'The Boys' reveals Super Bowl-size egos

August 19, 1993|By Vito Stellino | Vito Stellino,Staff Writer

Chuck Noll, the former Pittsburgh Steelers coach who won more Super Bowls (four) than any other coach, once said it's misleading to compare the Super Bowl quest to a successful attempt at scaling a mountain.

He compared it to an endless walk across a tightrope. A team never really makes it to the top even when it wins a Super Bowl because it's easy to fall off the next year.

The reason so few teams repeat is that the coach usually has problems keeping the players' egos under control as they attempt not to lose their step. Winning brings money, fame and inflated egos, and it's easy for the players to lose their focus.

As the Dallas Cowboys, last year's Super Bowl champions, prepare to start their quest for another title next month, they have an unusual problem.

Instead of the coach worrying about the egos of the players, the players have to worry about the egos of the coach (Jimmy Johnson) and the owner (Jerry Jones) tripping the team up this year.

At least, that's the portrayal of the team in "The Boys," a chronicle of the team's Super Bowl year.

It's almost an explanation in advance of why the Cowboys are likely to fall off the tightrope this year.

In the most telling anecdote, quarterback Troy Aikman bumps into Mr. Johnson in the off-season and tells him that he's not writing a book. Neither are any other players.

"It's premature," Mr. Aikman said later, "I don't have a lot to tell yet."

But Mr. Johnson, who had said before the season that he wasn't going to write a book before he retires, admitted to the quarterback that he was writing a book to "set the record straight about some things that might come out."

The coach told Mr. Aikman, "I'm not doing it for the money."

That's probably true. He makes $1 million a year and doesn't needthe money. What he needs is to have his ego stroked. His book hasn't come out yet, but you can bet he'll "modestly" take a lot of credit for the team's success.

This book, written by Skip Bayless, a former Dallas newspaper columnist, gives most of the credit for the team's success to Mr. Jones, the coach's former roommate at the University of Arkansas. Mr. Bayless says Mr. Jones, who bought the team in 1989, is regarded as "one of the NFL's shrewdest operators."

It's an old writer's technique. You give the credit to the people who cooperate with you, and Mr. Jones gave Mr. Bayless a lot of access to the team, including a seat on the club's charter flights.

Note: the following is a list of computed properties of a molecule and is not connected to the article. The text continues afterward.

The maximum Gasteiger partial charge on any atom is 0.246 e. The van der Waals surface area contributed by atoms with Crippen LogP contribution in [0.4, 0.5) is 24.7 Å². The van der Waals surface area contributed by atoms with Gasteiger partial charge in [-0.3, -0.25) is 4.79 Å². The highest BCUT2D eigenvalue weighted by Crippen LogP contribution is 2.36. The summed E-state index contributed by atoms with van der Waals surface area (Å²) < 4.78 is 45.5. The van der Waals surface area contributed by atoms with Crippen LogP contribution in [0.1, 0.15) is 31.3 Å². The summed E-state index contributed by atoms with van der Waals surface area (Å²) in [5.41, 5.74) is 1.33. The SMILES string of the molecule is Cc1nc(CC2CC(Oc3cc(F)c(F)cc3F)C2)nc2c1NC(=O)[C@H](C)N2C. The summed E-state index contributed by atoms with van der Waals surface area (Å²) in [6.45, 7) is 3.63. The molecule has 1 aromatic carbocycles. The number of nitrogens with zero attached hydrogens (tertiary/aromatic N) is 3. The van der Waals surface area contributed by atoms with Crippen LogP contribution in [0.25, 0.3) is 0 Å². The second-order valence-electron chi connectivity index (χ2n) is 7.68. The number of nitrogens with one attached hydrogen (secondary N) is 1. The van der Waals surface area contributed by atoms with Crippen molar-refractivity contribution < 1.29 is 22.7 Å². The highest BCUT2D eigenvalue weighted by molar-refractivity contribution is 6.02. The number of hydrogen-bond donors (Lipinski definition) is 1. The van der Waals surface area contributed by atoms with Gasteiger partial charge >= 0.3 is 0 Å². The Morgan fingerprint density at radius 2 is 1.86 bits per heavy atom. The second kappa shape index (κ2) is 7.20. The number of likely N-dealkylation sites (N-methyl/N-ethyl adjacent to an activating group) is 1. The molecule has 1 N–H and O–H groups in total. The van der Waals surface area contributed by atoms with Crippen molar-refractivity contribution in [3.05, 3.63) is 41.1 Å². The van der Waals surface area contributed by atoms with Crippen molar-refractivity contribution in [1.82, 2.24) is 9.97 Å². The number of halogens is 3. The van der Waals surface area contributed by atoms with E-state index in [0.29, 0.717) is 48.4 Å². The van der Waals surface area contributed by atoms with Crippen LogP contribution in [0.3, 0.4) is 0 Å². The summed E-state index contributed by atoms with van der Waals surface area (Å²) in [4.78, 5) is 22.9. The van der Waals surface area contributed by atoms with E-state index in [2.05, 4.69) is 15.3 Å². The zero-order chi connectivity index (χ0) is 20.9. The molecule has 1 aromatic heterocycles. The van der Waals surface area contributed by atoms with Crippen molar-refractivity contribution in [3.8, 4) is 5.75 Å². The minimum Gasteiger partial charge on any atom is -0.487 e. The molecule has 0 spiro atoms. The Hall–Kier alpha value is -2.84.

Mr. Bayless also has a reputation for exaggeration. In his last book, "God's Coach," he all but suggested that former Dallas coach Tom Landry had grown senile at the end of his career. By contrast, Mr. Bayless' portrayal of Mr. Jones is so complimentary that he forgets that an owner can't accomplish much without a good coach.

But Mr. Bayless does mention how much luck was involved in the Cowboys' rise, even though Mr. Johnson hates to admit there was any luck involved. He also points out that Mr. Johnson and Mr. Jones not only aren't close friends, but the coach resents the way Mr. Jones tries to take all the credit.

"Privately, Johnson fumed after reading quotes from Jones taking credit for playing key roles in making draft picks and trades and rebuilding the Cowboys so quickly," Mr. Bayless writes.

He doesn't point out that the only coach (Mr. Noll) to win four

Super Bowls never wrote a book or cared about taking the credit. There's an old saying that you can do a lot when you don't care who gets the credit. Don't expect Mr. Johnson to match Mr. Noll's feat.

Mr. Bayless does predict that the Cowboys' owner and coach may not last more than another season together. That's probably another exaggeration, but it is hard to imagine them tolerating each other for a decade.

Mr. Bayless also captures the workaholic side of Mr. Johnson that the coach first went public with at the start of last season in profiles in Sports Illustrated and the Dallas Morning News.

He's a man who has few friends, doesn't go to weddings or funerals, doesn't celebrate birthdays or holidays, and doesn't attend any social functions. He dumped his wife of 26 years when he got the Dallas job and lives alone with several tanks of fish, although he has a girlfriend who comes by when he wants some female companionship.

There was a backlash against Mr. Johnson in Dallas about his self-centered lifestyle, but he insists that many married men envy his bachelor lifestyle and he doesn't apologize for it.

Mr. Johnson said: "Of course, their husbands say to them, 'Oh, dear, isn't this terrible?' But off to the side, they're saying, 'Yeah-yeah-yeah.' "

Mr. Johnson obviously is not the only NFL coach who is consumed by football, but Mr. Bayless doesn't address one central question:

Are such men attracted to coaching in the first place, or does coaching turn them into men like this?

Mr. Johnson comes across as a man who needs to get a life to go with his Super Bowl trophy.

Mr. Stellino covers professional football for The Sun.

BOOK REVIEW

Title: "The Boys: The Untold Story of the Dallas Cowboys' Season on the Edge"

Author: Skip Bayless

Publisher: Simon & Schuster

Length, price: 320 pages, $23

Baltimore Sun Articles
|
|
|
Please note the green-lined linked article text has been applied commercially without any involvement from our newsroom editors, reporters or any other editorial staff.